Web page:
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Trump Hits the Wall

Trump Hits the Wall

Commentary: 14th January 2019 

If President Trump invokes emergency powers to build his wall, it could end the government shutdown, but at what cost? The US government has been in limbo since a standoff between the Republicans and the Democrats over the funding of the $5.7bn wall at the US-Mexico border. Emergency powers mean that the American president could bypass Congress and obtain the means for the wall through military resources. It is technically possible but will not be accepted by Trump’s critics and civil liberties groups without a fight. Moreover, it would be a terrible misuse of power and a violation of constitutional norms. There are economic implications too. A government shutdown not only disrupts the day-to-day running of the federal government, it also affects millions of federal employees who do not receive their salaries and if allowed to continue, will eventually start to affect US economic output, mainly as a result of unpaid workers spending less. 

 

Across the pond, British Prime Minister Theresa May is facing battles of her own. She has been forced to contemplate a “Plan B” amid signs that the British Parliament will reject the deal she has reached with the EU. Britain is due to leave the EU on the 29th March, and time is running out for May to secure an agreement and avoid what would undoubtedly be a costly and chaotic “no-deal” exit. If the UK leaves the Union with no new trading deals in place, the country could face a recession. The Bank of England has warned a no-deal exit would mean that GDP could fall by as much as 8%, exceeding the depth of the 2008 recession.  

Here at home, the Absa PMI for December marked the first time last year that the index breached the 50-level mark, reaching 50.7 from 49.5 in November. The result was as a result of positive sentiment being expressed in three of the five subsectors, namely new sales orders, expected business conditions in six months’ time and business activity. Respondents noted a further rise in export orders although a deceleration in global growth, as suggested by the downturn in many of the international PMI indicators, may start to weigh on export sales growth going forward. Even more positively, for the first time since July respondents expect business conditions to improve in six months’ time. The index tracking this component rose for a second month to reach 51.4 in December and is now almost 10 points above the low of 41.7 reached in October.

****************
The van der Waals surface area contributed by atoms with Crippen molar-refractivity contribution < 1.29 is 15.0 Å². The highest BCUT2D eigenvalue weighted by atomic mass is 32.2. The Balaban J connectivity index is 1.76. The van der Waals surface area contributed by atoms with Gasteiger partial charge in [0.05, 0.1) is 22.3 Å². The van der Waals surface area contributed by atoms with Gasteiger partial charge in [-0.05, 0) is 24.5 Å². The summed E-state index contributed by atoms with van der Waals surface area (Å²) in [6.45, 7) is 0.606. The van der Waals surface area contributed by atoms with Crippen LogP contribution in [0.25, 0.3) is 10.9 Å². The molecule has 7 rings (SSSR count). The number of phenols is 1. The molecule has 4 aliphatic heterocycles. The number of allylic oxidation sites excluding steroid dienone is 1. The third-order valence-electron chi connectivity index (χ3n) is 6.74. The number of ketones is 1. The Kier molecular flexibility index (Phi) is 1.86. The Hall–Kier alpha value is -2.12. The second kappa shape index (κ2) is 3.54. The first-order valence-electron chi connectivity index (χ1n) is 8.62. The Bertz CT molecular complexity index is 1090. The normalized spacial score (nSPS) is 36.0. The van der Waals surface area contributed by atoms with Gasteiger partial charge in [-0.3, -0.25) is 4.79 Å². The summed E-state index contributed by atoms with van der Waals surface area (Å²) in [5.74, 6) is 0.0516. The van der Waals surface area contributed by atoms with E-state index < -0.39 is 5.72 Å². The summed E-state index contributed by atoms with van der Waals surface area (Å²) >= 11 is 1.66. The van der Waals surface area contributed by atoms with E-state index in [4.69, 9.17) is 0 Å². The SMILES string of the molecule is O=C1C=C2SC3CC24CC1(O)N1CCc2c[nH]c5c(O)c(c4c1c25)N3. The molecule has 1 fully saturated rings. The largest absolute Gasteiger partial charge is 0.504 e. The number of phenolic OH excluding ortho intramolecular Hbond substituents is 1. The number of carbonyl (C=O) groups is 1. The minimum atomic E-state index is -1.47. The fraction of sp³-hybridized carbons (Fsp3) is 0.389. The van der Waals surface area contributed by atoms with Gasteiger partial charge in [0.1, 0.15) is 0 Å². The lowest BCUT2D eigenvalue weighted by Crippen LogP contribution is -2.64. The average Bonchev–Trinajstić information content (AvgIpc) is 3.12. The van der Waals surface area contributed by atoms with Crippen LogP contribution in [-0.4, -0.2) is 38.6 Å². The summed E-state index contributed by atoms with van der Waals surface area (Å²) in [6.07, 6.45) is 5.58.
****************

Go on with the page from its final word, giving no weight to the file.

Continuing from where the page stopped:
A further decline in the purchasing price index, as a result of the sharp fuel price drop at the start of the month, likely lifted spirits as did the leading indicator which reflects that sales orders are currently outstripping stock levels. However, bear in mind that as most businesses return to work today, the likelihood of load shedding increases which will impact negatively on manufacturing production.  

Looking ahead, domestic issues will most definitely dominate in 2019. Further action will be required for Eskom and indeed most other SOEs, structural reforms, which will be vehemently resisted by the populists, are crucial and a volatile rand could put our fragile economic recovery under threat in the form of rising inflation.  

Eskom has been coming under renewed pressure to trim its bloated workforce and to manage its operating costs more efficiently. The parastatal has asked the government to absorb R100bn of its debt which Moody’s has indicated will only be positive if this is accompanied by a measure to improve Eskom’s financial viability and to reduce its debt burden. But there is no guarantee that any of this will happen, given that Eskom has already twice delayed its turnaround strategy. Bear in mind too, that absorbing R100bn of Eskom debt will add about 2% to SA’s debt-to-GDP ratio (it is currently 55.8%).  

Growth of 1.3% is expected this year, says the World Bank. And while this rate is up on 2018’s 0.9%, it remains well below the sub-Saharan African projected average of 3.7%. Growth will probably increase to 1.7% in 2020 and to 1.8% in 2021, but even these numbers remain woefully below the growth needed to make a dent in unemployment. A review of SA’s sovereign credit rating is scheduled by Moody’s for the 29th March.

By Bridget Kelly, Santam

Disclaimer:

This research has been written by the economist at Santam Structured Insurance Limited (“the Insurer”). Whilst all care has been taken by the Insurer in the preparation of the opinions and forecasts and provision of the information contained in this report, the Insurer does not make any representations or give any warranties as to its correctness, accuracy or completeness, nor does the Insurer assume liability for any losses arising from errors or omissions in the opinions, forecasts or information irrespective of whether there has been any negligence by the Insurer, its affiliates or any officers or employees of the Insurer, and whether such losses be direct or consequential. Nothing contained in this document is to be construed as guidance, a proposal or a recommendation or advice to enter into, or refrain from entering into any transaction, or an offer to buy or sell any financial instrument.